So there I am, sitting on an uncomfortable bench, watching the hockey game with my buddy and his wife. They dragged along their kids, since I guess leaving them at home to fend for themselves is poor parenting or something. The game is a bit of a snoozer, so my thoughts are beginning to wander elsewhere. Should I play Words With Friends? Should I ogle the cute blond a few rows over? (Note: Oh, was she ogled.) And, since I actually enjoy writing in this thing, I started thinking about a topic for a blog post.

As I’m thinking about this, I’m periodically interrupted by my friends who, you know, actually want to talk about things. They didn’t realize I had important things to think about, obviously. As we were talking, one of my friends made an offhand remark how pretty much everyone probably needs to cut back a little.

At that point, it hit me. I had an epiphany. I finally figured out why frugality blogs are, and always will be more popular than blogs that talk about earning more and investing smartly. I now know why books on frugal hacks will outsell books on how to pick stocks.

Enough teasing already! You want the answer and you want it now, dammit. You’re impatient and I like it.

It’s because just about everybody has a spending problem.

Look at me, for example. Even though I’ve cut it down a bit, I still eat far too many meals out. I’m at Subway so often that they actually start making my sub before I even go up to the counter. They know what veggies I get, and if there’s cream of potato and bacon soup that day, they know I’m getting a bowl of it. If that doesn’t tell you I eat there too much, I don’t know what will.

If you look at that portion of my budget, you’d think I have a spending problem. Yet I have car expenses of less than $1000 a year, although that’s partly because I don’t have to drive my car to work. I haven’t spent a dime on alcoholic beverages in a long time. I’ve spent years between vacations. My living room is currently filled with hand-me down furniture, which definitely isn’t scoring me style points when the ladies come over. The point is, I live a pretty frugal lifestyle.

But, as even the most monkey-like of you can point out, there’s one area I can definitely cut back on, and that’s the few hundred dollars I spend per month on restaurant food. I could pack my own lunch, or hit up my parents’ house when it’s time for supper, or even buy a bunch of frozen stuff that I just need to pop in the oven for a few minutes. It’s easy to suggest alternatives because it’s a pretty clear problem.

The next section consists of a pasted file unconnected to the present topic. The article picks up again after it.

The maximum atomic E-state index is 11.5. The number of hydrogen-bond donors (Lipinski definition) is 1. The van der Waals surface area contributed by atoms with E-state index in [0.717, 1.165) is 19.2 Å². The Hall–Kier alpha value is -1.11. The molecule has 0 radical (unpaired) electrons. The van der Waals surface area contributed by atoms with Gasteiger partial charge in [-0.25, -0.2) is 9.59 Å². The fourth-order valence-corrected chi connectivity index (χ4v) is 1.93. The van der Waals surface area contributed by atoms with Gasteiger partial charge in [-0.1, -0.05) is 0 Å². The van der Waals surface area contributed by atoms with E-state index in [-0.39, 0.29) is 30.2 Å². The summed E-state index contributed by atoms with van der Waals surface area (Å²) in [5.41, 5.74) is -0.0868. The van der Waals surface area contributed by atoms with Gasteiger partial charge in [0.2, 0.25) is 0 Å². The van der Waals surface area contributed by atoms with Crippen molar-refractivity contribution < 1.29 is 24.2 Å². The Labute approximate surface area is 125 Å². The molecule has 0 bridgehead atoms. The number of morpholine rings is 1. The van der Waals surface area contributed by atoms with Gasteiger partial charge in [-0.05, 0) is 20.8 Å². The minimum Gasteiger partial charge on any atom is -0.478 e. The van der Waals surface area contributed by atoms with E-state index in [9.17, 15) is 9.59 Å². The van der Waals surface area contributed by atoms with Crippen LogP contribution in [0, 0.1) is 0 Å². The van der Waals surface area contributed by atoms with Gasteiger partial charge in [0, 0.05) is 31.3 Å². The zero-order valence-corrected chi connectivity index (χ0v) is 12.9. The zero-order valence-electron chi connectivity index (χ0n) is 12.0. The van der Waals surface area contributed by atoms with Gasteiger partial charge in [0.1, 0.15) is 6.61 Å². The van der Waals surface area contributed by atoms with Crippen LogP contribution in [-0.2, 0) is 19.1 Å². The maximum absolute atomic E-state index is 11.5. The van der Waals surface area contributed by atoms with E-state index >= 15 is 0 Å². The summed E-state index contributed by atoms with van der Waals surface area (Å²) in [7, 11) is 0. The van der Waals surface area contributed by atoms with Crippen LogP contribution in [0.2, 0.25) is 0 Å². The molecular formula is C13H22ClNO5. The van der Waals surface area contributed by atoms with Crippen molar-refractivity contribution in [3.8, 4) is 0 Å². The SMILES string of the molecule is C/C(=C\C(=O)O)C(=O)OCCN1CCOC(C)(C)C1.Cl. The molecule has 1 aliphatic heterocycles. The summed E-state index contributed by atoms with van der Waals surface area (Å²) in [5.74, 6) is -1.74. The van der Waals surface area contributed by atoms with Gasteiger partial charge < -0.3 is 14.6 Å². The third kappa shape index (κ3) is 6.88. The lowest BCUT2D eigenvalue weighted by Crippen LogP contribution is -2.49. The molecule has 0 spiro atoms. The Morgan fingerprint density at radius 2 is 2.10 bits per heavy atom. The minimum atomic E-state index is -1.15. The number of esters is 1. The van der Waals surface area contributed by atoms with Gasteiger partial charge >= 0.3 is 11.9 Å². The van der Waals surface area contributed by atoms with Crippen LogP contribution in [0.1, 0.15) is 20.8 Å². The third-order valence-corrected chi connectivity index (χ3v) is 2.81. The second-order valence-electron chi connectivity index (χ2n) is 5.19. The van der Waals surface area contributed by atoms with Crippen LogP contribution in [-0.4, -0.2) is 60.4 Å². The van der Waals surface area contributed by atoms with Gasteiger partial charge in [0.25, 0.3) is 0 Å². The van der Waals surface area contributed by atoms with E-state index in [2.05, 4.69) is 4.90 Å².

There are other reasons why frugality is popular too. It caters to the lowest common denominator. Anybody can cut the excess fat from their budget. It doesn’t take a whole lot of intelligence to do that. It’s also really easy, at least in execution. It’s not hard to go to the grocery store and buy knock-off brands. Besides, most people can barely do basic math. They lack the knowledge and experience needed to analyse potential investments, so they just go to the bank and buy whatever mutual fund the nice salesgirl suggests. And then they go make their own laundry detergent because when they do, they feel like they’re doing something.

You guys have probably figured out by now that I’m no frugality nut. Sure, I’ll buy all sorts of no name brands (except toilet paper) and drive an older car and do other things to save money, but I’m just going to cut the crap that isn’t important to me. I like eating restaurant food, so therefore I am going to eat it. Rather than cut it out, I focus on earning more money so I can easily justify the bad habit.

When it comes to most everyone else though, they’ve got so much fat in their budget that it resembles a Louie Anderson and Rosie O’Donnell sex tape. They do stupid crap like finance stuff at high interest rates, have all sorts of liabilities they can’t afford (like kids and pets), they have unlimited long distance packages, and so forth. I could go on all day but in the interest of brevity, I’ll stop. Most people I know could pretty easily cut $1000 per month from their budget. I know it, they know it, everyone knows it.

And yet, they’ll never do it. Even though frugality might be easier than hiring a hooker in Vegas, most people won’t get it right. I don’t know why, but here’s my best guess.

It’s often implied that personal finance is a psychology problem. You have a finite number of dollars, so you have to identify where to put those dollars to work. I think this is the wrong way to look at finance. See, finance is nothing but a math problem. And, for most people, there’s just one variable of the math problem they screw up. Rather than spending time trying to figure out what spending is valuable and what isn’t, how about people start looking at it from strictly a numbers perspective. Cut out everything you figure is a good deal because it only costs ‘x’ per month. Stop buying new crap unless you’re physically throwing the old one out.

Most people can’t even get personal finance 101 right. Which is why they’ll continue to flock to frugality blogs. I should probably just quit now.

Tell everyone, yo!